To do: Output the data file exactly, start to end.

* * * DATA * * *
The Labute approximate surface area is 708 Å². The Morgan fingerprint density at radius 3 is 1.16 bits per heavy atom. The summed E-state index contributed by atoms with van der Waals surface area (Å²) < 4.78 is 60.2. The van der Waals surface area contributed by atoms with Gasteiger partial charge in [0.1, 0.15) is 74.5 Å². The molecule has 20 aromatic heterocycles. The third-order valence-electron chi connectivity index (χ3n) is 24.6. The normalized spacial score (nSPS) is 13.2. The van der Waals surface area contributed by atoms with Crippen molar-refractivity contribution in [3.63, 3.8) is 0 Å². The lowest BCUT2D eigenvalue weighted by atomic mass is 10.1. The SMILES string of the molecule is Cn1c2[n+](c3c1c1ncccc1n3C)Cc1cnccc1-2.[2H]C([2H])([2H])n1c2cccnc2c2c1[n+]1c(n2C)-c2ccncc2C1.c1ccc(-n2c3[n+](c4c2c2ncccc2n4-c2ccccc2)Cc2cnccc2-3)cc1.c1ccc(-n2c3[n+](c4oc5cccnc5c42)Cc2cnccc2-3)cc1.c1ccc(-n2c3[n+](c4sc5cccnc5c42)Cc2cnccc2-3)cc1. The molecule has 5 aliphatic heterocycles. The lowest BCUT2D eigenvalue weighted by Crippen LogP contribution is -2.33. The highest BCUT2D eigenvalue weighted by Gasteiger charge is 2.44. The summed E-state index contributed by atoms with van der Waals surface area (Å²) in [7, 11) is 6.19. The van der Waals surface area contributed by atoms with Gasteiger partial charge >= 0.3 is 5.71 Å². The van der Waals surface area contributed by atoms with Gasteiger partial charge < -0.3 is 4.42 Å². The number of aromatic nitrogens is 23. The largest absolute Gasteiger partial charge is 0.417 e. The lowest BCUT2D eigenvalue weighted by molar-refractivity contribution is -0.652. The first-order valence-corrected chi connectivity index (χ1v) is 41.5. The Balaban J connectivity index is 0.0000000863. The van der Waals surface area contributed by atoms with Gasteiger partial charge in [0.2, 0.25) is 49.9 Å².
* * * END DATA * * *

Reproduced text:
The Labute approximate surface area is 708 Å². The Morgan fingerprint density at radius 3 is 1.16 bits per heavy atom. The summed E-state index contributed by atoms with van der Waals surface area (Å²) < 4.78 is 60.2. The van der Waals surface area contributed by atoms with Gasteiger partial charge in [0.1, 0.15) is 74.5 Å². The molecule has 20 aromatic heterocycles. The third-order valence-electron chi connectivity index (χ3n) is 24.6. The normalized spacial score (nSPS) is 13.2. The van der Waals surface area contributed by atoms with Crippen molar-refractivity contribution in [3.63, 3.8) is 0 Å². The lowest BCUT2D eigenvalue weighted by atomic mass is 10.1. The SMILES string of the molecule is Cn1c2[n+](c3c1c1ncccc1n3C)Cc1cnccc1-2.[2H]C([2H])([2H])n1c2cccnc2c2c1[n+]1c(n2C)-c2ccncc2C1.c1ccc(-n2c3[n+](c4c2c2ncccc2n4-c2ccccc2)Cc2cnccc2-3)cc1.c1ccc(-n2c3[n+](c4oc5cccnc5c42)Cc2cnccc2-3)cc1.c1ccc(-n2c3[n+](c4sc5cccnc5c42)Cc2cnccc2-3)cc1. The molecule has 5 aliphatic heterocycles. The lowest BCUT2D eigenvalue weighted by Crippen LogP contribution is -2.33. The highest BCUT2D eigenvalue weighted by Gasteiger charge is 2.44. The summed E-state index contributed by atoms with van der Waals surface area (Å²) in [7, 11) is 6.19. The van der Waals surface area contributed by atoms with Gasteiger partial charge >= 0.3 is 5.71 Å². The van der Waals surface area contributed by atoms with Gasteiger partial charge < -0.3 is 4.42 Å². The number of aromatic nitrogens is 23. The largest absolute Gasteiger partial charge is 0.417 e. The lowest BCUT2D eigenvalue weighted by molar-refractivity contribution is -0.652. The first-order valence-corrected chi connectivity index (χ1v) is 41.5. The Balaban J connectivity index is 0.0000000863. The van der Waals surface area contributed by atoms with Gasteiger partial charge in [0.2, 0.25) is 49.9 Å².